If you’re experiencing uncomfortable digestive symptoms like bloating, heartburn, or bowel changes, it may be time to seek the help of a CT GI specialist. With these symptoms, your primary care doctor may refer you to a GI specialist, also known as a gastroenterologist. A GI specialist is a medical professional who specializes in diagnosing and treating disorders of the gastrointestinal tract.
When a Connecticut GI Specialist is Needed
While occasional bloating or gas doesn’t warrant a trip to the gastroenterologist, sudden and/or frequent changes in your digestive system may. As a first step, you should contact your primary care doctor for a referral to a qualified GI specialist if you notice any of the following changes in your health:
- Bleeding from the rectum
- Bowel incontinence/leakage
- Dark urine
- Esophageal pain
- Excessive gas or belching
- Frequentabdominal pain
- Frequent bloating
- Frequent diarrhea or constipation
- Frequent nausea/vomiting
- Heartburn (acid reflux)
- Loss of appetite
- Pale-colored stools
- Unexplained weight loss
If your primary care provider suspects symptoms of a gastrointestinal illness, they may recommend you see a gastroenterologist for additional testing and more specialized care.
Common Conditions a GI specialist Treats
Gastroesophageal Reflux Disease (GERD)
GERD occurs when stomach contents frequently come back up the esophagus. While heartburn and regurgitating stomach acid are the main symptoms, other signs of GERD include a hoarse voice, trouble swallowing, or dry cough.
Peptic Ulcer Disease
Peptic ulcers form when stomach acids damage the walls of the stomach or part of the small intestine, forming open sores called ulcers. The most common symptom of a peptic ulcer is a “burning” sensation in the abdomen, worsened on an empty stomach. Other symptoms may include nausea, weight loss, or dark, tarry stools.
Inflammatory Bowel Disease (IBD)
Inflammatory bowel disease is an umbrella term for disorders involving high levels of inflammation within the digestive tract. Two of the most common inflammatory bowel diseases are ulcerative colitis and Crohn’s disease. Ulcerative colitis involves chronic inflammation and ulcers within the large intestine, while Crohn’s disease causes the digestive tract to become swollen and irritated.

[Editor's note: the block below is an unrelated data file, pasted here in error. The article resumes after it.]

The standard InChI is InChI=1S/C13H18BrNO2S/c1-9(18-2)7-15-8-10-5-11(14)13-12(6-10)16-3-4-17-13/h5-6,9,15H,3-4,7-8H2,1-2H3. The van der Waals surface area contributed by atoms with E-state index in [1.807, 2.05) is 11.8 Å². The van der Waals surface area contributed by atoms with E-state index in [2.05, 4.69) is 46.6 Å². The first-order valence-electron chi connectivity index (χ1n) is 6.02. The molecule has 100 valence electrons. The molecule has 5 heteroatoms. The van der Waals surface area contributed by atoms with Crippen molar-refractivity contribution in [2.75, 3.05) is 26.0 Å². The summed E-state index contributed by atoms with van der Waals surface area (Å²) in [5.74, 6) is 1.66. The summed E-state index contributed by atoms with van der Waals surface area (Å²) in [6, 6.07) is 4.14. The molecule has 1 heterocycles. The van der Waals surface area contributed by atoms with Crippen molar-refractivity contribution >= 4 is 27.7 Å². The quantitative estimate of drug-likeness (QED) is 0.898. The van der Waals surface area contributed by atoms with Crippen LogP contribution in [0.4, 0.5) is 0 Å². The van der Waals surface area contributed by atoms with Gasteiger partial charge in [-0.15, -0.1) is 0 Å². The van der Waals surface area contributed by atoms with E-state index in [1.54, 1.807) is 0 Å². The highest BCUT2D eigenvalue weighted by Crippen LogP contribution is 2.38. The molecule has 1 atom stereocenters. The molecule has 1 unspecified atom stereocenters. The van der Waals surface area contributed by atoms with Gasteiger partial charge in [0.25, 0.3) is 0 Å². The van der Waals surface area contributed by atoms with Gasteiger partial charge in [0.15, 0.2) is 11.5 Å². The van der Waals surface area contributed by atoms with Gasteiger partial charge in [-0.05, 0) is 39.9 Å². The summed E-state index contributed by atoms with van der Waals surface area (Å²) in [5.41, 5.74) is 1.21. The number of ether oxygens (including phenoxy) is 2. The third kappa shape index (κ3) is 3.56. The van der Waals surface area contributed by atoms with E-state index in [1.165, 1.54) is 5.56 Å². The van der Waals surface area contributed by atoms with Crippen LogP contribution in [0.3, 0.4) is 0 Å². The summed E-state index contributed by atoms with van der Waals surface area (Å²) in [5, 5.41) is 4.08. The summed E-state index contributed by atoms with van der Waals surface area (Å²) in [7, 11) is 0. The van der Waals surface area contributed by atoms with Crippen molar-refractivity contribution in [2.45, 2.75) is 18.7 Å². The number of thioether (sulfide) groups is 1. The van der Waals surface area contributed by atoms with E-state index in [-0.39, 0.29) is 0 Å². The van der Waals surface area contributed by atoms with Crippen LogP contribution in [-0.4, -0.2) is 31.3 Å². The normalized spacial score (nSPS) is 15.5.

Celiac disease is an autoimmune disorder in which the immune system attacks the digestive system as a response to consuming gluten, a protein found in wheat and other grains. After eating food containing gluten, those with celiac disease may experience bloating, diarrhea, nausea and vomiting, and abdominal pain. Untreated celiac disease can lead to weight loss and malnourishment.
Gallbladder Disease and Biliary Tract Disorders
Chronic abdominal pain beneath the right ribs, especially after consuming foods high in fat, can signify an issue with the gallbladder, bile ducts, and surrounding structures. Gallbladder disease includes inflammation, infections, gallbladder stones, or blockages that affect the flow of bile through the bile ducts. Other common signs of gallbladder issues include nausea or vomiting, diarrhea, jaundice, or dark urine.
Liver diseases can originate from a virus, drugs, toxins, poor diet, or alcoholism. Examples of virus-born liver disease include hepatitis A, hepatitis B, or hepatitis C. Liver disease such as fatty liver or cirrhosis can develop as a result of obesity or long-term alcohol abuse. Common signs of various liver diseases include yellowing of the sign and eyes (jaundice), leg or ankle swelling, itchiness, dark urine, nausea and vomiting, pale bowel movements, and fatigue.
Pancreatic issues include pancreatitis, pancreatic cancer, and more. One of the most common pancreatic disorders, pancreatitis, involves inflammation of the pancreas. Pancreatic cancer, on the other hand, involves malignant cancer cells within the pancreas. Symptoms of either include abdominal pain, nausea or vomiting, fever and chills, shortness of breath, and jaundice— a gastroenterologist can help narrow down the cause.
Gastrointestinal cancers involve malignant cancer cells along any area of the digestive tract. Examples include:
- Anal cancer
- Bile duct cancer
- Colorectal cancer
- Esophageal cancer
- Gallbladder cancer
- Gastrointestinal stromal tumors
- Liver cancer
- Pancreatic cancer
- Rectal cancer
- Small intestine cancer
- Stomach (gastric) cancer
Common signs of gastrointestinal cancers are often other gastrointestinal conditions such as peptic ulcers, GERD, nausea/vomiting and more. A qualified GI doctor can help identify and treat different types of gastrointestinal cancers.
Bleeding within the gastrointestinal tract can originate from hemorrhoids, ulcers, esophageal inflammation, inflammatory bowel disorders, cancer, and more. Common signs include blood in stools, dark-colored stools, blood in vomit, abdominal cramps, dizziness, paleness, and fatigue. GI bleeds always warrant a trip to a qualified gastroenterologist who can determine the cause of bleeding.
Where to Seek a Connecticut GI Specialist
If you suspect a gastrointestinal issue, ask your primary care provider for a referral to a CT GI specialist who can help identify the problem and any necessary treatment. AT PACT Gastroenterology Center in Connecticut, our dedicated GI doctors provide state-of-the-art, patient-first medical care in a warm and caring environment. Our physicians diagnose and treat all of the above conditions, and more, with a dedication to compassionate, skilled patient care.
Reach out today to ask us a question or to book an appointment with one of our specialists.
Learn More About PACT
Physicians Alliance of Connecticut (PACT) is a multi-specialty medical group that is led and operated by over 30 physician partners and more than 100 healthcare providers. We are committed to healthcare excellence, innovation, safety, and quality in private-practice patient care in the New Haven area of Connecticut.